‘I’m not religious but the paintings do act as a spiritual and physical place that the audience can enter and participate in,’ he says. The Lido certainly has the feel of a temple, the awning shrouding the centre of the artwork.
Many of his influences belong to the Renaissance, and the triptych features in many works. The triangulation of the three-sided lido and an ever-present motif of the mother and child features throughout the painting strengthens the connection.
But above all, the work is always personal.
There has to be a connection to the subject for Gray and, for the viewer, freedom to interpret.
The paintings are unglazed, allowing viewers to get closer to the work without barriers. The cafe’s owner has enjoyed having the artwork on show, so much so that she’s crowdfunding to purchase it for the space permanently.
Gray started working on ‘Everybody Loves the Sunshine’, as the lido work is titled, in January 2022, and the final version was completed in July. Two alternate versions were discarded during the process (though you can see them on the back of the original canvas.) Gray’s perfectionism often means discarding drafts and missed deadlines.
‘But how do you know when it’s finished?’
‘It builds and builds to crescendo, coming together, becoming alive, the painting tells you what it wants, and is the most joyous finale to the process.’
In the mid-1990s, when Gray was a student at art college, figurative painting wasn’t much in fashion. Nor were his influences – figures like Stanley Spencer, the Renaissance painters and Jock Macfaden (who remains a close friend).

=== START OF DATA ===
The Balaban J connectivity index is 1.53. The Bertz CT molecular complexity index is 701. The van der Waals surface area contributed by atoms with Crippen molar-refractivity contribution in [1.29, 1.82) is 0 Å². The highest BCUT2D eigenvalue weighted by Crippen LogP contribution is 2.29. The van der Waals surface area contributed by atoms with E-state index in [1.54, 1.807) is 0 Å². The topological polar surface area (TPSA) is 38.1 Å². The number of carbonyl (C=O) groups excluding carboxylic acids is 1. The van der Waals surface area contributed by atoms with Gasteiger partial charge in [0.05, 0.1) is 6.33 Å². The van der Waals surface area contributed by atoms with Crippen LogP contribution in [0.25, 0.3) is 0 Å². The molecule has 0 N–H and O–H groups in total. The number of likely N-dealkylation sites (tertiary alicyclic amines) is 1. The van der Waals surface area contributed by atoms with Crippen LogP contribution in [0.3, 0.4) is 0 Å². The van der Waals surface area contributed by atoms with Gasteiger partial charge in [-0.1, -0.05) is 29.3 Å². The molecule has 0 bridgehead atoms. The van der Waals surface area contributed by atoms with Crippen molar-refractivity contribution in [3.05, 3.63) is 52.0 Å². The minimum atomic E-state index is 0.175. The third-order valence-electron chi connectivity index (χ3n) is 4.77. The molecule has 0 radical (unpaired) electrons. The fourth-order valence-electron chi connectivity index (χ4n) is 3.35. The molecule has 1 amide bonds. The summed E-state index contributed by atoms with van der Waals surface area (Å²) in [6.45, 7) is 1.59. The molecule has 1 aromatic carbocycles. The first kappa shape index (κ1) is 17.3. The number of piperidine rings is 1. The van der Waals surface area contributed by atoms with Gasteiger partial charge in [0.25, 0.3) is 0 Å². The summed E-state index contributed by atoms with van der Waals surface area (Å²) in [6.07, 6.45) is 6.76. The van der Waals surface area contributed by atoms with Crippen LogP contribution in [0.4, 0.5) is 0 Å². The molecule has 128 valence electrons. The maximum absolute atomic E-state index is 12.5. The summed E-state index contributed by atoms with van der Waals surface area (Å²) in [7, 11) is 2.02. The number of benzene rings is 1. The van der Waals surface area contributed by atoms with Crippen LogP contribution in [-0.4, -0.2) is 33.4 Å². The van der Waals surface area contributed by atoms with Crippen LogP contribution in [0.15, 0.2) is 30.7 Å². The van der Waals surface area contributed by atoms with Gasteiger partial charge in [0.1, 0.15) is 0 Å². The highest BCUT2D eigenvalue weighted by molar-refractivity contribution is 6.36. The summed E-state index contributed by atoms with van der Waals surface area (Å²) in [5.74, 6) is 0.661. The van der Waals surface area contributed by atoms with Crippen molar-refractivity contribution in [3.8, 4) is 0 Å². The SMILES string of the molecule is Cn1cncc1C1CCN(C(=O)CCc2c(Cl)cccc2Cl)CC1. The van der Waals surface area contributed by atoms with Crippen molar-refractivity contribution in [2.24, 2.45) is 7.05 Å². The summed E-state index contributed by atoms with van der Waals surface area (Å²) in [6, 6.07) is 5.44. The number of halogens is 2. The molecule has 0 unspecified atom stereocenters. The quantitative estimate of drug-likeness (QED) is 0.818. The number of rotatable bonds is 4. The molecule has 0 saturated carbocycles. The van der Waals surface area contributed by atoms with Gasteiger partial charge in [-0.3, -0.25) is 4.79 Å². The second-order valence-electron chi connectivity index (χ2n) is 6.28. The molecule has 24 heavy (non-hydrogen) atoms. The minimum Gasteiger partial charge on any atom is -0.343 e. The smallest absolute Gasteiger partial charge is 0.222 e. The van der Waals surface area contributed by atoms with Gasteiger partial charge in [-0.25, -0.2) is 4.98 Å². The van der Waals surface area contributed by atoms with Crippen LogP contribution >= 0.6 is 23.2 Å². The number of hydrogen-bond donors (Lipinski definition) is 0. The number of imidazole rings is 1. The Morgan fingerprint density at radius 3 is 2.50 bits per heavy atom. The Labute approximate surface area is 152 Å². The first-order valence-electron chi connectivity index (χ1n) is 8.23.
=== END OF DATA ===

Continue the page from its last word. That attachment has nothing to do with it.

When he graduated in 1995, there were few opportunities for emerging artists. The young gallery scene had yet to appear, and only people of a certain income bought original art for their homes. But, work that was the antithesis of his own style changed and inspired Gray as the YBAs took the system into their own hands and became fully independent of the old institutions.
Their early work still excites him, but he sees the repetition of work that comes out now as mundane.
As we walk around the lido, a bellowing voice stops us in our tracks and takes us back to our youth, ringing out: ‘Boys – do not run!’ The voice belongs to Ricky, the lifeguard, who appears in an earlier lido work that we suddenly find ourselves standing in front of.
Ricky stops to chat to Gray about the show’s closing event that evening before walking off to chastise more rule breakers – ‘Girls, you’re going to fall over and hurt yourselves!’ The first Lido painting was done in 2012, and while he’s seen Ricky many times since, Gray had never met him until now. Ricky was just another stranger inhabiting his canvas.
Ed Gray and I grew up in similar times, and both recognised a lot of hope in Britain as the 1990s turned into the Noughties. Sadly, (we agree) much of that optimism has now disappeared.
Recently unwrapped in the studio is his painting, ‘Still Dreaming’, its tragic characters draped in the Union Jack’s red, white and blue. It’s more Eng-Ger-Land than Land of Hope and Glory and reflects the tragic direction Gray feels Britain has taken in recent years.